“Introducing my guide dog Pelham,” by André van Hall
We had buried the last of our Rhodesian Ridgebacks the year before I lost my eyesight. Nancy and I were convinced we were done with dogs, and we relinquished our extensive dog paraphernalia.
Upon losing my eyesight, I quickly learned how to use a cane for mobility, and was convinced I found the right tool to function in this complex world. However, I began meeting more visually impaired people who had dogs – these people seemed to be happier than those who used a cane.
My heart started to warm up to the idea of getting a dog for mobility.
When I started to pursue this idea, I thought you simply bought a guide dog, and that they were available locally. A quick search made me realize how wrong I was!
After researching the nine outfits in the U.S. that train dogs, the standout for me was Guide Dogs for the Blind in San Rafael, California. Founded in 1942 to assist returning WWII veterans, Guide Dogs for the Blind enabled thousands of people to better function in a darker world. I also discovered that their dogs are completely free of charge, and that they do this great work without a penny of tax support.
After a lengthy application and qualification process, I headed to San Rafael to be trained in mobility with a dog.
Wow! I was not prepared for the unbelievable bond I would develop with my guide dog!
Pelham and I had an immediate connection that grows every day we work together. At the time, he was just shy of his second birthday.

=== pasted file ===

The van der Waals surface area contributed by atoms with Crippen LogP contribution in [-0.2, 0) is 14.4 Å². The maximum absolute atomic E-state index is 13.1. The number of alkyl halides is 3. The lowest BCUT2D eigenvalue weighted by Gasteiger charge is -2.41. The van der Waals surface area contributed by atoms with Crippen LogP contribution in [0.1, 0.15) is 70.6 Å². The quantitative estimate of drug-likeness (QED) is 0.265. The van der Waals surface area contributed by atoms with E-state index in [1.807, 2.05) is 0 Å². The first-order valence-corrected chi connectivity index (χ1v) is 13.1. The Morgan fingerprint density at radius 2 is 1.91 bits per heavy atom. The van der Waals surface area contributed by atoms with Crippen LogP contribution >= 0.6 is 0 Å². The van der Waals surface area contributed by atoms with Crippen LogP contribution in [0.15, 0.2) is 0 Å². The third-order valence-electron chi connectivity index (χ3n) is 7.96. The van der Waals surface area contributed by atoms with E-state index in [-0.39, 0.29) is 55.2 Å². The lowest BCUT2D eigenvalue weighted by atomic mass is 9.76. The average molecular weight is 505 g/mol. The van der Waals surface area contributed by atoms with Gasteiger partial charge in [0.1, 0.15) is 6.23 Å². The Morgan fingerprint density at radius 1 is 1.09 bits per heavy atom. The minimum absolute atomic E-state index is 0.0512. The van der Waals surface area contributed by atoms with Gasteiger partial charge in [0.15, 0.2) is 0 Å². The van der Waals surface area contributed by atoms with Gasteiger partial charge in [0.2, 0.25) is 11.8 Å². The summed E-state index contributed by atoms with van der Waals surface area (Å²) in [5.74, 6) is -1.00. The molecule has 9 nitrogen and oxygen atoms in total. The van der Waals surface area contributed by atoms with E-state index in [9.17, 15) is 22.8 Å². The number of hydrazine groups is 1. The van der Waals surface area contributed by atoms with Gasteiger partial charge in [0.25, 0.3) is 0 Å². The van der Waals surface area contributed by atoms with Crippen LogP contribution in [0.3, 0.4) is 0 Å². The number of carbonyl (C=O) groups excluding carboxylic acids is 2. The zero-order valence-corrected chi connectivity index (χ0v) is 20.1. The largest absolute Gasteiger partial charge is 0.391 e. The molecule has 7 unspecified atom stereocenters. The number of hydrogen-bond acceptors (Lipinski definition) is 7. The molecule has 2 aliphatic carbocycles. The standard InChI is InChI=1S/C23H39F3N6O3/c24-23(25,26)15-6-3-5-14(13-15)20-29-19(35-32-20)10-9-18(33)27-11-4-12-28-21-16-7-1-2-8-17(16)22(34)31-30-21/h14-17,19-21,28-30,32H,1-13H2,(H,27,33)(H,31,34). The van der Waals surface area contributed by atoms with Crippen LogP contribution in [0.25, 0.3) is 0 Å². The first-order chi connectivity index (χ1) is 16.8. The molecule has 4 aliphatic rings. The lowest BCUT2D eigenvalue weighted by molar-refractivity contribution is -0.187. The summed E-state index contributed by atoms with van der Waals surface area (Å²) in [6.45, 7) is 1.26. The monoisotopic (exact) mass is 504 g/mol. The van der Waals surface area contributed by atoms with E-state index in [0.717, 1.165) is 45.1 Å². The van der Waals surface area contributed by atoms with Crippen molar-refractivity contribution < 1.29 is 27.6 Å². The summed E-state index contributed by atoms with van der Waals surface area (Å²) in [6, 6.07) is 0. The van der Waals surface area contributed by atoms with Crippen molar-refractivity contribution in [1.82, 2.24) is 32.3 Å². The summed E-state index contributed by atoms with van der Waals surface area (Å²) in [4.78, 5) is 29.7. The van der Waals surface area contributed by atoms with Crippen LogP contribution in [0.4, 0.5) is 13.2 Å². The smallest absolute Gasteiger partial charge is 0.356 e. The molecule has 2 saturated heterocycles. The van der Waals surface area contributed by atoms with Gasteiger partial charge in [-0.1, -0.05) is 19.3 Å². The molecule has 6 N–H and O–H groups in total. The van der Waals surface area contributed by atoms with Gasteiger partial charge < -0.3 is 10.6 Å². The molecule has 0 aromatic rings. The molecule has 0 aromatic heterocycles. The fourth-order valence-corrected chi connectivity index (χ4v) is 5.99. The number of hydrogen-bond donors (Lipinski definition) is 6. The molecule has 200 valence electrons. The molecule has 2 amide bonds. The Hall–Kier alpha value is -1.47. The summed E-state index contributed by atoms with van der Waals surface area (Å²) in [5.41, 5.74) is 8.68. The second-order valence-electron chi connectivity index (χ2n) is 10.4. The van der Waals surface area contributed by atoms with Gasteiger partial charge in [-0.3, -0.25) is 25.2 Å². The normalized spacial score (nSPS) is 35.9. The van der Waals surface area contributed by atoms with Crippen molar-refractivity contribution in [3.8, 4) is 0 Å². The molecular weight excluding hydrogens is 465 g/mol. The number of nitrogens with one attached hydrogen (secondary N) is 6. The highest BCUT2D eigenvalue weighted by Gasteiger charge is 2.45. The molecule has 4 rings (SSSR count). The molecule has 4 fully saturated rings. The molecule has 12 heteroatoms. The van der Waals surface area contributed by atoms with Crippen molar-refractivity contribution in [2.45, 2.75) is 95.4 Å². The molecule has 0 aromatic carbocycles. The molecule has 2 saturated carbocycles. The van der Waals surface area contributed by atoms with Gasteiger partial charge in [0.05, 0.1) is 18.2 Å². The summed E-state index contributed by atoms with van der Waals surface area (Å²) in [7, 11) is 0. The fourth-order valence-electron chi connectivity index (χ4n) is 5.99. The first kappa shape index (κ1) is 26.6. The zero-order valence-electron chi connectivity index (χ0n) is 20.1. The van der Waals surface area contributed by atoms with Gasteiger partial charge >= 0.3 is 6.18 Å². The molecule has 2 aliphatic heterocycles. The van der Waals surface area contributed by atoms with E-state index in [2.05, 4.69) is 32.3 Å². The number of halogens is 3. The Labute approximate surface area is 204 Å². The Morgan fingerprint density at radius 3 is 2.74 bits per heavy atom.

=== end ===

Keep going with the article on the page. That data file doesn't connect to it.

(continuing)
Pelham had been specifically bred by Guide Dogs for the Blind for both temperament and size. He began his in-house training in Clovis, California, where a loving family raised him for 15 months, giving him all the essentials to become a successful guide. After a tearful goodbye, he was returned to San Rafael where he underwent rigorous training to become the superb guide he is now.
By this time, I had wrapped up my application process and was invited to a 2-week class of demanding training with my new partner.
Pelham has a bright, outgoing, and friendly demeanor that will melt your heart.
A yellow lab with red-fox coloring, Pelham’s gorgeous eyes are a people magnet! And he LOVES to have his tummy rubbed, so don’t be surprised if you find him in his favorite relaxed pose: belly up with splayed back legs and front paws bent down in total surrender.
Pelham’s working weight is 62 pounds. He adores playing tug-of-war and is happiest when he wins. He uses his tail to sense the terrain behind him, as he fiercely pulls on his rope toy.
Feeding him snacks is a big no-no. Although he loves to get a treat (he is a Labrador Retriever, after all), he can’t eat anything outside of his diet, since the risk of getting sick while working is too great.
Petting him and saying hello is fine, as long as he is out of harness.
Not everyone knows that a working dog in harness is doing just that – working. When you pet a working dog while in its harness, this distracts him from his job. When possible, I take the harness off, so Pelham knows he is not working, and he can get friendly pets and his daily dose and belly rubs.
In researching Pelham’s name, I found that there are towns in Massachusetts, New York, and England with that name. Also, a pelham is a special mouth bit for horses.
Pelham has brought efficiency and safety into my life – and a lot of laughter, support, and undemanding love.
Pelham accompanies me everywhere, and he has helped me start conversations and engage with many people. So when you see us, come and say hello to Pelham, and if so inclined, I would love to meet you too!